Young professionals: get your handshakes in order

Oh, they matter. If you don’t think they do, you missed it.

Last week, I shook the hand of another young journalist. I suppose he felt eye-contact was uncomfortable, so he looked down, offered me an awkwardly limp, motionless form of his hand for a second and pulled away.

It was a train wreck of a handshake, and I was stunned. I thought that’s knowledge of old, something a generation past figured out and has since become necessary cultural learning. But not for this young man, whose work I enjoy.

Please don’t mistake the old learning of the handshake to mean it’s outdated. All the social media in the world can’t make up for the trust and personal understanding that can pass through a firm interlock of right hands. Any freelancer or aspiring media type needs this skill down flat.

Now, this particular young man has a regular newspaper gig, so maybe I should take a lesson in that, but I can’t help but think he’ll miss something because of his un-handshake.

Esquire magazine had a good feature on the subject back in 2006:

Isn’t a handshake just another grim layer of social obligation? Isn’t there a reason it’s called glad-handing? Well, for a person who’s interested in influence, social obligation is more of a tool than a barrier, one that demands use and examination. And it’s only glad-handing if the shake is cheap, insincere. So I went forth, spending the better part of two months searching out the perfect handshake while crafting a better one for myself.

In that period, I shook hands with a candidate for county commissioner, two priests, three general contractors, an ice-cream salesman, a U. S. senator, a typewriter repairman, a dry cleaner, three women playing shorthanded bridge at a sandwich shop, seven of my son’s friends, my ex-wife, her new husband, a woman selling jelly at a New York State Thruway stop, six bellmen, one hotel desk clerk, a concierge, four maitre d’s, a guy who runs a moving company, a sawmill operator, two cops, one professional card dealer, a mathematician, a biologist, a “sandwich artist,” the captain of the Maid of the Mist IV, two parking valets, one waiter, two waitresses, a yogi, and three NBA players. In the process I had my arm rotated like a piston on a steam engine and my shoulder jerked practically out of its socket. I received seven shake-appendant gangster hugs. My hand was brushed, crushed, scratched, and double squeezed.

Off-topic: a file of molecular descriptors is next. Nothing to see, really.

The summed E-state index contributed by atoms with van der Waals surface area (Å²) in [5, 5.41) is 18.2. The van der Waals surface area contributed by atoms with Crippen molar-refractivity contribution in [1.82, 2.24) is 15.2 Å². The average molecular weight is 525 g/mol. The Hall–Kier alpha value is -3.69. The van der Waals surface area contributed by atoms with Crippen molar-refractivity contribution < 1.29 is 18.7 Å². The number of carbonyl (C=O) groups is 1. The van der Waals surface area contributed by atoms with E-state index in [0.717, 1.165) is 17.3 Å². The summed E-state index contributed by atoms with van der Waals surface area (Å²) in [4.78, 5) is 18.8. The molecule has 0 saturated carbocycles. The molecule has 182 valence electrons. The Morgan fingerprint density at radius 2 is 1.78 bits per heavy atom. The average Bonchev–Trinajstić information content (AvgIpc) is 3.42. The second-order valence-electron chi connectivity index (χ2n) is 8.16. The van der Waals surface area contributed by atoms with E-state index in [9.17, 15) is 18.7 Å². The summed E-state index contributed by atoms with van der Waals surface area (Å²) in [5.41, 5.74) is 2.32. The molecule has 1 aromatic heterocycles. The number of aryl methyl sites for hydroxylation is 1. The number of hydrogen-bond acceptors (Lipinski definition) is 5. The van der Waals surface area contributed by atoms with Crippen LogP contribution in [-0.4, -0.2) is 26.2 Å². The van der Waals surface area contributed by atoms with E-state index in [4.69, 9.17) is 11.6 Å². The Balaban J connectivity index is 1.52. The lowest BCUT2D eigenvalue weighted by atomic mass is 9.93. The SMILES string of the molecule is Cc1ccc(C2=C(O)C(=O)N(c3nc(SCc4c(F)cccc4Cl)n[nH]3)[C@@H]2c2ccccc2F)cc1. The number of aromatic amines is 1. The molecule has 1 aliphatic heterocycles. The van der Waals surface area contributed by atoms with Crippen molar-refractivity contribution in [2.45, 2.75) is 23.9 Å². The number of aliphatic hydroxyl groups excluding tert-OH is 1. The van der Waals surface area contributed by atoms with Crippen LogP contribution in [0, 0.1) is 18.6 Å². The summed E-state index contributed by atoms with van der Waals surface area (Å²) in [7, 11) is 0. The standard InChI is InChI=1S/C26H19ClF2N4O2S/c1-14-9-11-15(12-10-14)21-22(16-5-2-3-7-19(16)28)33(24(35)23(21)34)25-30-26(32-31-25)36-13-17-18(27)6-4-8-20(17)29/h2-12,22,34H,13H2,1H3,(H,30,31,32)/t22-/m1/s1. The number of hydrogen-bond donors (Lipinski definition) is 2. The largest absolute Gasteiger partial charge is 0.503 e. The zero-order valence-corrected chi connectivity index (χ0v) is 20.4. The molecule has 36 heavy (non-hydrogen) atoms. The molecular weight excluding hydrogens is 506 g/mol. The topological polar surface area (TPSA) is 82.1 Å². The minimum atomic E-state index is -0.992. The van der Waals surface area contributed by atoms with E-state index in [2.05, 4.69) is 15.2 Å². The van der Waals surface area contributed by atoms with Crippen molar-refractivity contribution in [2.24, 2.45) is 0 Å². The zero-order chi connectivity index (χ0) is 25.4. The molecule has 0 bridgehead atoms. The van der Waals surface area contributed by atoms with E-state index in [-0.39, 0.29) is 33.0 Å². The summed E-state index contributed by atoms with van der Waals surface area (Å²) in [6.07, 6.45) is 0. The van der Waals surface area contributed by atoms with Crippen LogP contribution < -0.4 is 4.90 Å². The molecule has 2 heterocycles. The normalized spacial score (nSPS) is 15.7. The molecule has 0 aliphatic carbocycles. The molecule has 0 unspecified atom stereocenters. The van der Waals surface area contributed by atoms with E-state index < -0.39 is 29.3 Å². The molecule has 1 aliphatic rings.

I found that if I held on just two beats longer than usual, people stopped what they were saying and eyeballed me. They saw me. This worked particularly well with people who were working for me–the desk clerks, the bellmen, the valets, the concierge. I knocked down at least one suite upgrade with that alone. I also discovered that if I gradually increased the pressure of a shake, people would automatically smile. Really. It was like I was blowing up some balloon in their face. Unless you went at it too hard. And once I had them smiling, then, well, I had them. [Source]

Don’t misunderstand, it certainly isn’t a male-only phenomenon, though I do suggest there are different, higher standards for a man in the realm of the handshake.

Point is, anyone who gets work through trust, like a freelancer with a deadline and a kill-fee, a handshake can mean a great deal when you finally do meet that potential editor.

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